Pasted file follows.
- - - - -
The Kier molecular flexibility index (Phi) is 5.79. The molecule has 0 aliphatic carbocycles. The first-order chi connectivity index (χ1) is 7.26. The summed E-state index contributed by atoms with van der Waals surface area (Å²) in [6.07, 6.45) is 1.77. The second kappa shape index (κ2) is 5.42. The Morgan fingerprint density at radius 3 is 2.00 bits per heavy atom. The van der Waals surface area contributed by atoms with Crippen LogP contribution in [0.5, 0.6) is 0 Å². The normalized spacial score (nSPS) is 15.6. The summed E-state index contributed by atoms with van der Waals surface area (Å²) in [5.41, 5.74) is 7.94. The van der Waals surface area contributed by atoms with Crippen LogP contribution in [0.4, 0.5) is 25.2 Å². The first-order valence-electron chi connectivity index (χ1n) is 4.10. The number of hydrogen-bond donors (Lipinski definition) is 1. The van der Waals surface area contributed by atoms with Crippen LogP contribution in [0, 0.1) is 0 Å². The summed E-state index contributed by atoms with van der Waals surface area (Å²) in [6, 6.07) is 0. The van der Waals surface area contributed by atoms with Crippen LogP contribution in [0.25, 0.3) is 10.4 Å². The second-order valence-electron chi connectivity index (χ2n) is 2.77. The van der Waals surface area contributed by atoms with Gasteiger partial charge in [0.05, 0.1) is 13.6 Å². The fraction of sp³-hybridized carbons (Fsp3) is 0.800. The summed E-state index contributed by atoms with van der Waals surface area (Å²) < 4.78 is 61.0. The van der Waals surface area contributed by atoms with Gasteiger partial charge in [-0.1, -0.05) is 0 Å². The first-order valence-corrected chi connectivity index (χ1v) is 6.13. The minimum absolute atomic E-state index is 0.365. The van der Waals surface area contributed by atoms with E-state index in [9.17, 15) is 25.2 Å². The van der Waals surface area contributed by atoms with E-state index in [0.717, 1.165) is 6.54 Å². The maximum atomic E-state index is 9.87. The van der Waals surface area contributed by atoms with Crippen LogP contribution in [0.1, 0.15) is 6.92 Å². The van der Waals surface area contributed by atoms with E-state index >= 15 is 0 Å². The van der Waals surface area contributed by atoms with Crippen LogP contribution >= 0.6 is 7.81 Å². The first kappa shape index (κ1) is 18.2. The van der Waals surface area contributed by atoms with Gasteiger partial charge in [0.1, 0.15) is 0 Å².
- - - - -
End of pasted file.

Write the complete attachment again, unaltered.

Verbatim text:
The Kier molecular flexibility index (Phi) is 5.79. The molecule has 0 aliphatic carbocycles. The first-order chi connectivity index (χ1) is 7.26. The summed E-state index contributed by atoms with van der Waals surface area (Å²) in [6.07, 6.45) is 1.77. The second kappa shape index (κ2) is 5.42. The Morgan fingerprint density at radius 3 is 2.00 bits per heavy atom. The van der Waals surface area contributed by atoms with Crippen LogP contribution in [0.5, 0.6) is 0 Å². The normalized spacial score (nSPS) is 15.6. The summed E-state index contributed by atoms with van der Waals surface area (Å²) in [5.41, 5.74) is 7.94. The van der Waals surface area contributed by atoms with Crippen LogP contribution in [0.4, 0.5) is 25.2 Å². The first-order valence-electron chi connectivity index (χ1n) is 4.10. The number of hydrogen-bond donors (Lipinski definition) is 1. The van der Waals surface area contributed by atoms with Crippen LogP contribution in [0, 0.1) is 0 Å². The summed E-state index contributed by atoms with van der Waals surface area (Å²) in [6, 6.07) is 0. The van der Waals surface area contributed by atoms with Crippen LogP contribution in [0.25, 0.3) is 10.4 Å². The second-order valence-electron chi connectivity index (χ2n) is 2.77. The van der Waals surface area contributed by atoms with Gasteiger partial charge in [0.05, 0.1) is 13.6 Å². The fraction of sp³-hybridized carbons (Fsp3) is 0.800. The summed E-state index contributed by atoms with van der Waals surface area (Å²) < 4.78 is 61.0. The van der Waals surface area contributed by atoms with Gasteiger partial charge in [-0.1, -0.05) is 0 Å². The first-order valence-corrected chi connectivity index (χ1v) is 6.13. The minimum absolute atomic E-state index is 0.365. The van der Waals surface area contributed by atoms with E-state index in [9.17, 15) is 25.2 Å². The van der Waals surface area contributed by atoms with E-state index in [0.717, 1.165) is 6.54 Å². The maximum atomic E-state index is 9.87. The van der Waals surface area contributed by atoms with Crippen LogP contribution in [0.1, 0.15) is 6.92 Å². The van der Waals surface area contributed by atoms with E-state index >= 15 is 0 Å². The van der Waals surface area contributed by atoms with Crippen LogP contribution >= 0.6 is 7.81 Å². The first kappa shape index (κ1) is 18.2. The van der Waals surface area contributed by atoms with Gasteiger partial charge in [0.1, 0.15) is 0 Å².